Profile on Veronica Paeper



Artistic Director

Cape Town City Ballet

Veronica Paeper was born in Port Shepstone, RSA. She received her ballet training under the tutelage of Dulcie Howes at the UCT Ballet School, where she also studied with David Poole, Pamela Chrimes and Frank Staff. Staff, whom she married in 1966, and from whom she drew and continues to draw great inspiration, was to have a profound influence on her later work as a choreographer.

During her performing career Veronica rose to become a principal dancer with three South African companies; CAPAB Ballet, PACT Ballet and PACOFS Ballet.

Veronica began choreographing in 1972. Her first work, created for CAPAB Ballet, was John the Baptist, a dramatic one act ballet set to music by Ernest Bloch; scenery and costumes were designed by Peter Cazalet, an innovative, witty artist who would remain Paeper's most frequent artistic collaborator for the next 25 years. A prolific choreographer, Veronica has created more than 40 ballets, amoung them sixteen full-lenght works.


In 1974 Veronica was appointed resident choreographer for CAPAB Ballet. Noteable among the works she added to the company's repotoire are Fantastique (1975) and Concerto for Charlie (1979), two one-act ballets set to music by Dimitri Shostakovich; Ohm (1976), a pas de deux, and the one-act Drie Diere (1980) both set to music by the contemporary South African composer Peter Klatzow; and such full lenght classics as Romeo and Juliet (1974), Cinderella (1975) and Don Quixote (1979).

The 1980's were an even more productive decade for Veronica Paeper. She continued to explore her interest in the music of Peter Klatzow in Still Life with Moonbeams (1981) and Verpers (1985) and she made two remarkable works to the music of David Earl, The Return of the Soldier (1982) and Abelard and Elouise (1985). In 1982 she also created two three-act works that must be counted as among her most successful productions: the rollicking Orpheus in the Underworld set to music of Offenbach and A Christmas Carol set to a score arranged by David Tidboald from music by various composers. These were followed by Spartacus (1984), Nell Gwynne (1984), which was set to music by Rossini, The Tales of Hoffman (1985), Carmen (1987) and The Merry Widow (1988), all three-act works.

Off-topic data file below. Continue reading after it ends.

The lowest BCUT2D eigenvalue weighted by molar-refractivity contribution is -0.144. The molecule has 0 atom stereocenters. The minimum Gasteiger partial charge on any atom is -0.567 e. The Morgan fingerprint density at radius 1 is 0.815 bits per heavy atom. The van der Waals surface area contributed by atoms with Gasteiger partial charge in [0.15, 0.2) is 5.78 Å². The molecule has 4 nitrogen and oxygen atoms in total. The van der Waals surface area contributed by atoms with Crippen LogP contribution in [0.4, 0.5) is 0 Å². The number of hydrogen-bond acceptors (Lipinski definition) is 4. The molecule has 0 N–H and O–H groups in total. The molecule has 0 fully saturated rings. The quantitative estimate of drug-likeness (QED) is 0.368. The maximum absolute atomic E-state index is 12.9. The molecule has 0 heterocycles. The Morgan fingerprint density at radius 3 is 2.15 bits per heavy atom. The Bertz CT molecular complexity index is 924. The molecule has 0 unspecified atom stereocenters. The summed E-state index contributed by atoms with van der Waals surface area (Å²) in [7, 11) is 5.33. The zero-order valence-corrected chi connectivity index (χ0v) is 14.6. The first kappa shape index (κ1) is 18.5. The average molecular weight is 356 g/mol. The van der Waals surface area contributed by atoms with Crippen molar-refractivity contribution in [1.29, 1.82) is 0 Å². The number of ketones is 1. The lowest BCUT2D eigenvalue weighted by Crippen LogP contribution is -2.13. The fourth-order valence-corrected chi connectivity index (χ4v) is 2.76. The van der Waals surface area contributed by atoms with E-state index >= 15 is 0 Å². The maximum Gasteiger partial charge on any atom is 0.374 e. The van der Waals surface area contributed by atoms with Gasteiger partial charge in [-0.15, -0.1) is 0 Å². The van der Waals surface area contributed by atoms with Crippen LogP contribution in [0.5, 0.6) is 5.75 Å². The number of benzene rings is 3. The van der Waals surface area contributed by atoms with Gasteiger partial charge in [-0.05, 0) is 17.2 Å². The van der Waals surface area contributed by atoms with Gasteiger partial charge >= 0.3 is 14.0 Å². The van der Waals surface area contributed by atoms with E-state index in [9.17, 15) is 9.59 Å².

On October 1, 1987, Veronica Paeper was appointed Assistant Director of CAPAB Ballet, retaining her position as resident choreographer. When David Poole retired she took up the post as Director of CAPAB Ballet on January 1, 1991.






Administrative duties did not staunch the flow of Veronica Paeper's creativity. Camille (1990), a three-act work set to the music of Guiseppe Verdi, was followed by Eine Kleine Nachtmusik (1990), The Nutcracker (1991), A Midsummer Night's Dream (1993) and Walpurgisnacht (1993). Two exceptional works from the early 1990's were a two-act production of Hamlet (1992), set to a commitioned score by Peter Klatzow, and a three-act work of quite a different nature, Sylvia in Hollywood (1993) set to a score composed and arranged by Allen Stephenson, including his arrangements of the familiar ballet music of Leo Delibes.

She has twice won the coveted Nederburg Award for Ballet in the Cape, in 1980 and 1992, and in 1993 she shared with Peter Klatzow the Artes Award for Best Contribution to Serious Music and Dance for their collaboration on Hamlet. In 1994 she gained international recognition for her company when it became the first South African ballet company to tour abroad. The repertoire for the two-week season at the Sadlers Wells Theatre in London consisted entirely of works by South African choregraphers.

The Cape Town City Ballet was launched on 18 April 1997 with Veronica Paeper's latest three-act ballet, The Story of Manon Lescaut, to music by Massenet and arranged by Michael Tuffin.